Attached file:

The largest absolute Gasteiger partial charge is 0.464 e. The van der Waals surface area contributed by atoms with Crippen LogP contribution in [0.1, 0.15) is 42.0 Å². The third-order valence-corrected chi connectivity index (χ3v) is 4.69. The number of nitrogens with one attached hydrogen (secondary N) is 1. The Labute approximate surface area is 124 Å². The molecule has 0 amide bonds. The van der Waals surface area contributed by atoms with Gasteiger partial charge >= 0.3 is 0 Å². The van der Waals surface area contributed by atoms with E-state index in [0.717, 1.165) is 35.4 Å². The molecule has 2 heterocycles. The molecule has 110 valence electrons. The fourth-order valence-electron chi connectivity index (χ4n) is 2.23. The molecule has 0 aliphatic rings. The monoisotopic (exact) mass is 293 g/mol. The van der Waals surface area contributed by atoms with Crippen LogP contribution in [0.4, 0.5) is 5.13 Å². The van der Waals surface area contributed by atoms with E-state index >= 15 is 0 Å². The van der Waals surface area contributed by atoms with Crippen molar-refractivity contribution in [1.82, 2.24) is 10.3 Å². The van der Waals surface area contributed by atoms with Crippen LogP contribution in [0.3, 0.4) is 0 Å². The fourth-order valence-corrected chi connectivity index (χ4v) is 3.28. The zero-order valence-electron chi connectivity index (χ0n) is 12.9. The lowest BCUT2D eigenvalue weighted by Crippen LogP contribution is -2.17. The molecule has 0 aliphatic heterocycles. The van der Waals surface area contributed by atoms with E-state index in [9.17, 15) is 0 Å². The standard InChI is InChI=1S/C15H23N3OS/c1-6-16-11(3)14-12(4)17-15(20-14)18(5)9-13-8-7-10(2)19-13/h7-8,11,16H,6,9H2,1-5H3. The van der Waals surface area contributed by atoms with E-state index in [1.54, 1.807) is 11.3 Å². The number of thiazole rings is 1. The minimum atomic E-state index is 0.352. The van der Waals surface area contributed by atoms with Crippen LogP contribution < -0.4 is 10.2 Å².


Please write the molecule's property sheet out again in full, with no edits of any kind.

The largest absolute Gasteiger partial charge is 0.464 e. The van der Waals surface area contributed by atoms with Crippen LogP contribution in [0.1, 0.15) is 42.0 Å². The third-order valence-corrected chi connectivity index (χ3v) is 4.69. The number of nitrogens with one attached hydrogen (secondary N) is 1. The Labute approximate surface area is 124 Å². The molecule has 0 amide bonds. The van der Waals surface area contributed by atoms with Gasteiger partial charge >= 0.3 is 0 Å². The van der Waals surface area contributed by atoms with E-state index in [0.717, 1.165) is 35.4 Å². The molecule has 2 heterocycles. The molecule has 110 valence electrons. The fourth-order valence-electron chi connectivity index (χ4n) is 2.23. The molecule has 0 aliphatic rings. The monoisotopic (exact) mass is 293 g/mol. The van der Waals surface area contributed by atoms with Crippen LogP contribution in [0.4, 0.5) is 5.13 Å². The van der Waals surface area contributed by atoms with E-state index >= 15 is 0 Å². The van der Waals surface area contributed by atoms with Crippen molar-refractivity contribution in [1.82, 2.24) is 10.3 Å². The van der Waals surface area contributed by atoms with Crippen LogP contribution in [0.3, 0.4) is 0 Å². The fourth-order valence-corrected chi connectivity index (χ4v) is 3.28. The zero-order valence-electron chi connectivity index (χ0n) is 12.9. The lowest BCUT2D eigenvalue weighted by Crippen LogP contribution is -2.17. The molecule has 0 aliphatic heterocycles. The van der Waals surface area contributed by atoms with E-state index in [9.17, 15) is 0 Å². The standard InChI is InChI=1S/C15H23N3OS/c1-6-16-11(3)14-12(4)17-15(20-14)18(5)9-13-8-7-10(2)19-13/h7-8,11,16H,6,9H2,1-5H3. The van der Waals surface area contributed by atoms with E-state index in [1.54, 1.807) is 11.3 Å². The number of thiazole rings is 1. The minimum atomic E-state index is 0.352. The van der Waals surface area contributed by atoms with Crippen LogP contribution < -0.4 is 10.2 Å².